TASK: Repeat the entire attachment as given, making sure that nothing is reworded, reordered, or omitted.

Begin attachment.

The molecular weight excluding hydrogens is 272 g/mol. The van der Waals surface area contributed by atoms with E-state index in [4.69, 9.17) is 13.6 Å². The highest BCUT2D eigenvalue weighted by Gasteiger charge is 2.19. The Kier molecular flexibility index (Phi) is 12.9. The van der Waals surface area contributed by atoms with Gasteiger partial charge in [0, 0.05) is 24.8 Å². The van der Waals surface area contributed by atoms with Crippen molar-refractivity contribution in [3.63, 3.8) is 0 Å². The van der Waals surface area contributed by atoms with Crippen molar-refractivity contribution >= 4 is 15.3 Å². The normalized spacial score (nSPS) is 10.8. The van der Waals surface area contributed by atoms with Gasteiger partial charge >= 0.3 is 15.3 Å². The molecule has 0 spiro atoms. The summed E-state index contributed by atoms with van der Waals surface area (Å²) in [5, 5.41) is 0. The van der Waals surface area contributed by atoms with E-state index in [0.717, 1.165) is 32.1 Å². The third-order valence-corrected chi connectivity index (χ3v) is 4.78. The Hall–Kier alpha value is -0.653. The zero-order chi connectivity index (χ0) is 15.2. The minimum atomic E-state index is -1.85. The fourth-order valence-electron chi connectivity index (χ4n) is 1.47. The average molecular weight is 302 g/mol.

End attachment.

The molecular weight excluding hydrogens is 272 g/mol. The van der Waals surface area contributed by atoms with E-state index in [4.69, 9.17) is 13.6 Å². The highest BCUT2D eigenvalue weighted by Gasteiger charge is 2.19. The Kier molecular flexibility index (Phi) is 12.9. The van der Waals surface area contributed by atoms with Gasteiger partial charge in [0, 0.05) is 24.8 Å². The van der Waals surface area contributed by atoms with Crippen molar-refractivity contribution in [3.63, 3.8) is 0 Å². The van der Waals surface area contributed by atoms with Crippen molar-refractivity contribution >= 4 is 15.3 Å². The normalized spacial score (nSPS) is 10.8. The van der Waals surface area contributed by atoms with Gasteiger partial charge >= 0.3 is 15.3 Å². The molecule has 0 spiro atoms. The summed E-state index contributed by atoms with van der Waals surface area (Å²) in [5, 5.41) is 0. The van der Waals surface area contributed by atoms with E-state index in [0.717, 1.165) is 32.1 Å². The third-order valence-corrected chi connectivity index (χ3v) is 4.78. The Hall–Kier alpha value is -0.653. The zero-order chi connectivity index (χ0) is 15.2. The minimum atomic E-state index is -1.85. The fourth-order valence-electron chi connectivity index (χ4n) is 1.47. The average molecular weight is 302 g/mol.